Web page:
What rogue referees do well

Football is not just about acts of inspiration - moments of madness are equally important. Technologically literate referees will undermine both.

Derek Allen

Topics Politics

As a betting tipster for a national newspaper, it is my job to predict the outcome of football matches.

I have lost count of the number of times that referees have influenced results by making a ridiculous decision, or players have conned officials into awarding a dubious penalty, sinking my weekend wager in the process.

So it might seem sensible for me to join the plea for professional soccer referees, and to support the increased use of video footage as a means of settling tricky moments in a match. What better way to guarantee a fair outcome than arming the men in black with replay facilities and all manner of electronic gadgets to check their decisions as a game progresses?

In fact, nothing could be more detrimental to football as we love and hate it. Moves to create a more professional adjudication process will diminish the game’s entertainment value and fundamentally alter its character as a competitive sport.

Football depends upon the power of unexpected controversy to retain its unique appeal on the world stage, and the presence of a referee with the authority to interpret events in an autonomous and relatively subjective manner is a key factor in sustaining the appeal. Unpredictable referees encourage spontaneity and audacity among players on the field, coupled with suitable levels of excitement on the sofa or in the stands.

So the potential for officials to make questionable decisions or mistakes during a match should be welcomed – not criticised. Video replays reduce the chance of daft decisions or turning points in matches and undermine the magically maverick role of the referee, which is instead effectively relegated to the role of button-pushing.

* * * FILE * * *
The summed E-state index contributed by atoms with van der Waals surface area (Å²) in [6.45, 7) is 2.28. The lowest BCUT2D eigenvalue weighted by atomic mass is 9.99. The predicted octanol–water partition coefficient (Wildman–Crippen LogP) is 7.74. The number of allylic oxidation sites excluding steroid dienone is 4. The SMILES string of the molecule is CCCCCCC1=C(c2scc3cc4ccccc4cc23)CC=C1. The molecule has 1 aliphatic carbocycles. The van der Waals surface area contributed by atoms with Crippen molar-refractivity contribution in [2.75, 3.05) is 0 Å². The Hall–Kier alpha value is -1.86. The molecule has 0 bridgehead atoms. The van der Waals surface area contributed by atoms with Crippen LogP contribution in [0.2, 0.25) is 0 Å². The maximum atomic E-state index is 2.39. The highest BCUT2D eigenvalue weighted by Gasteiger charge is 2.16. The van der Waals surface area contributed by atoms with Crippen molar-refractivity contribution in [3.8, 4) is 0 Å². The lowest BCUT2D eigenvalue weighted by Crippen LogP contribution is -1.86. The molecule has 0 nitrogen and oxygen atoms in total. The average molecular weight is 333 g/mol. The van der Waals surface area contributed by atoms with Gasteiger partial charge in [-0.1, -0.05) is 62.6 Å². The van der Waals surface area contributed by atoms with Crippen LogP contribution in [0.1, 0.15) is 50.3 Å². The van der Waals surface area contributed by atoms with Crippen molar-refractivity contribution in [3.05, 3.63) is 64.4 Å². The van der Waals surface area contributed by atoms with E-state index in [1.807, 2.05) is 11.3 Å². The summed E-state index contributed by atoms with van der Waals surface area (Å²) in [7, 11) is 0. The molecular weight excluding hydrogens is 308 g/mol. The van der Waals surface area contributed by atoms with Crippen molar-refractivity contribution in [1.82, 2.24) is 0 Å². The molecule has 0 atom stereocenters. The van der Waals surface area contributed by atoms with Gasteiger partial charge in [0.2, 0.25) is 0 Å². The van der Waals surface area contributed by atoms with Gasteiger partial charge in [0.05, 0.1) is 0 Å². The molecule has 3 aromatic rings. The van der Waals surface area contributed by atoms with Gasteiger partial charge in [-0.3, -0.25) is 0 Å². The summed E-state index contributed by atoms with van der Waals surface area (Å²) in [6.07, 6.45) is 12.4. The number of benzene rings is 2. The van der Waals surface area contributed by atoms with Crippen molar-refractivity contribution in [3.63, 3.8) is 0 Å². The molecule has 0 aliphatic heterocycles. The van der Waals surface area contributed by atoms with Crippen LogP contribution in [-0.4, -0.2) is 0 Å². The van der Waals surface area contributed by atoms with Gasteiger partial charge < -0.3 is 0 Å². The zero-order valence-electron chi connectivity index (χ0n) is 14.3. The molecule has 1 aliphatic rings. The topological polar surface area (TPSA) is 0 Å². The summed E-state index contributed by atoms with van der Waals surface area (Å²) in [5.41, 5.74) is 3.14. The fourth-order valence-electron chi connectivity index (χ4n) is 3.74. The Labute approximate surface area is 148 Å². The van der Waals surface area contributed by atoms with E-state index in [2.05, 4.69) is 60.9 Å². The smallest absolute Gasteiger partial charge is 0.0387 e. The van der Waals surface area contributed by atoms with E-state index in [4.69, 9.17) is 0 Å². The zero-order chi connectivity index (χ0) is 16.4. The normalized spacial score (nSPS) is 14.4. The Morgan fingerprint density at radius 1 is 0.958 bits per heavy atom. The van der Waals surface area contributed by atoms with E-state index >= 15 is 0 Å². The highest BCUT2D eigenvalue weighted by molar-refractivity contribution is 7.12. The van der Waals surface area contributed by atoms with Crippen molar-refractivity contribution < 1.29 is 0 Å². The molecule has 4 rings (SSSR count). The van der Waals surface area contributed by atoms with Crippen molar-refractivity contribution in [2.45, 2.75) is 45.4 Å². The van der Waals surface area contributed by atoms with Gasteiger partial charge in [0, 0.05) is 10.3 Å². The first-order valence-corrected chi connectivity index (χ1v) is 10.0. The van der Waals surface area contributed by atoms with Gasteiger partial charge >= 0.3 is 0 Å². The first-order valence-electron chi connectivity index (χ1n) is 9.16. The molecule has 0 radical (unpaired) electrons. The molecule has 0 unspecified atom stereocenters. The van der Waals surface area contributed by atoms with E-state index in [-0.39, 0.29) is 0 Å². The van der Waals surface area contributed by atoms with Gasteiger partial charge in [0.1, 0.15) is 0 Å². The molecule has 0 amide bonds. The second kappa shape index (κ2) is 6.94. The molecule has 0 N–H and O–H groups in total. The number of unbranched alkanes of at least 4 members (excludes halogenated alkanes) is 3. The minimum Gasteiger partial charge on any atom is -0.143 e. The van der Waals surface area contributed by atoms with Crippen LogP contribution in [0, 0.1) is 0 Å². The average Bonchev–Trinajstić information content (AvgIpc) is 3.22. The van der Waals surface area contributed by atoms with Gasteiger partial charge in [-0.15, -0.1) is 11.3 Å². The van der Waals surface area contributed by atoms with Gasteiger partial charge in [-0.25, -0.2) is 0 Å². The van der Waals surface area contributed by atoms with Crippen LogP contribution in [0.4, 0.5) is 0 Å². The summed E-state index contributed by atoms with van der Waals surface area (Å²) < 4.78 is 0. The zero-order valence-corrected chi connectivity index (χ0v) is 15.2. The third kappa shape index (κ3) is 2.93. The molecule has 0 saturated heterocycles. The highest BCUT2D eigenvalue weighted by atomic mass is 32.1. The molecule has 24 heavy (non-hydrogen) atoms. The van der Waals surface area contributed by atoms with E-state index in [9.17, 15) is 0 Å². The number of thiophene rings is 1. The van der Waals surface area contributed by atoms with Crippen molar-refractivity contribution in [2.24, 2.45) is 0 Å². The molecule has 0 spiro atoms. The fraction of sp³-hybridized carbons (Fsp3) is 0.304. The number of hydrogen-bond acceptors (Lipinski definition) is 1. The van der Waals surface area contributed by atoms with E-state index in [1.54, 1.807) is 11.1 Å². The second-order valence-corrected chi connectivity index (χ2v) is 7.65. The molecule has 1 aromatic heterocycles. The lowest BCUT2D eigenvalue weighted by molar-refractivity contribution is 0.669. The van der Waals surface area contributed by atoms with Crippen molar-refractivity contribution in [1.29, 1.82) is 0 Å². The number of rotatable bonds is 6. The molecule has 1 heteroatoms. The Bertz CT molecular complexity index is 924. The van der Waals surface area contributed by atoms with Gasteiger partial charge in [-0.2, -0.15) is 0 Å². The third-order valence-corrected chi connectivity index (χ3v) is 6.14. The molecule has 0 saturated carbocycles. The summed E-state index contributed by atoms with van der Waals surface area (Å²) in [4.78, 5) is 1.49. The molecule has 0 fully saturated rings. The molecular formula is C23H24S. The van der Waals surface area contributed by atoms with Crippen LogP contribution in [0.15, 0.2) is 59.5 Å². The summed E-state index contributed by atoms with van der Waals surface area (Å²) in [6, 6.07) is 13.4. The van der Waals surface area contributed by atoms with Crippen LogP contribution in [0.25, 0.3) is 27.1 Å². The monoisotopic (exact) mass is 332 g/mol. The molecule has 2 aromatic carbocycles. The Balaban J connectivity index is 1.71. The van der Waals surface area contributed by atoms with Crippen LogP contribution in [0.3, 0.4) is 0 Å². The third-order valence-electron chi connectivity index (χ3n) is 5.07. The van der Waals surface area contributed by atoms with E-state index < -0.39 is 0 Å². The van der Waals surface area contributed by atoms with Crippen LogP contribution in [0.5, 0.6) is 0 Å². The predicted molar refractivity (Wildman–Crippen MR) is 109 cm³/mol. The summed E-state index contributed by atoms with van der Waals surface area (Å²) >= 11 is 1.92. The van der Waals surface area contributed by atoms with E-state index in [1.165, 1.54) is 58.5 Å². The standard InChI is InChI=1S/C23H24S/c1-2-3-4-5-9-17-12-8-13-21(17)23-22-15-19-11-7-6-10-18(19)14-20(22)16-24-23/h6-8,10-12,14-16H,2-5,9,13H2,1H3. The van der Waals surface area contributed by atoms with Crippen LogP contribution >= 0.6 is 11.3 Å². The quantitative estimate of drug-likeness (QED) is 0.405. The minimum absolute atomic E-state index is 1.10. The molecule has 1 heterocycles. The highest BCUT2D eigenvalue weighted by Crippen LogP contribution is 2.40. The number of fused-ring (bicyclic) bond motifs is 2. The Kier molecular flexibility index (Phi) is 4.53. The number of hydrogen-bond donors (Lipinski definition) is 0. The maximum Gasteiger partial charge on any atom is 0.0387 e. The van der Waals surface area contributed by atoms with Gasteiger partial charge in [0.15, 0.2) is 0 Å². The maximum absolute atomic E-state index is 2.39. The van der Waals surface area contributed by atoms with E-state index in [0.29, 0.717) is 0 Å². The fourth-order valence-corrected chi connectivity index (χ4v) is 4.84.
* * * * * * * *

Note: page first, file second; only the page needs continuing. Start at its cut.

Happily, controversial episodes shape football hugely – fans still discuss whether the ball crossed the line in the 1966 World Cup Final, or how Diego Maradona got away with his ‘hand of God’ goal against England in a subsequent tournament. Every supporter has a hard luck story, and these only add to the game.

Football is not just about acts of inspiration – moments of madness are equally important. Technologically literate referees will undermine both. When Real Madrid’s Raul punched the ball in against Leeds in the Champions League, or Roma mysteriously saw a penalty turn into a corner at Liverpool without any explanation, viewers experienced the emotional turbulence of competitive football in all its wayward glory.

It may soon become impossible to have a football bet sabotaged by a rogue referee or a cheating striker. Enjoy the outrage of such moments while they last.

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Topics Politics


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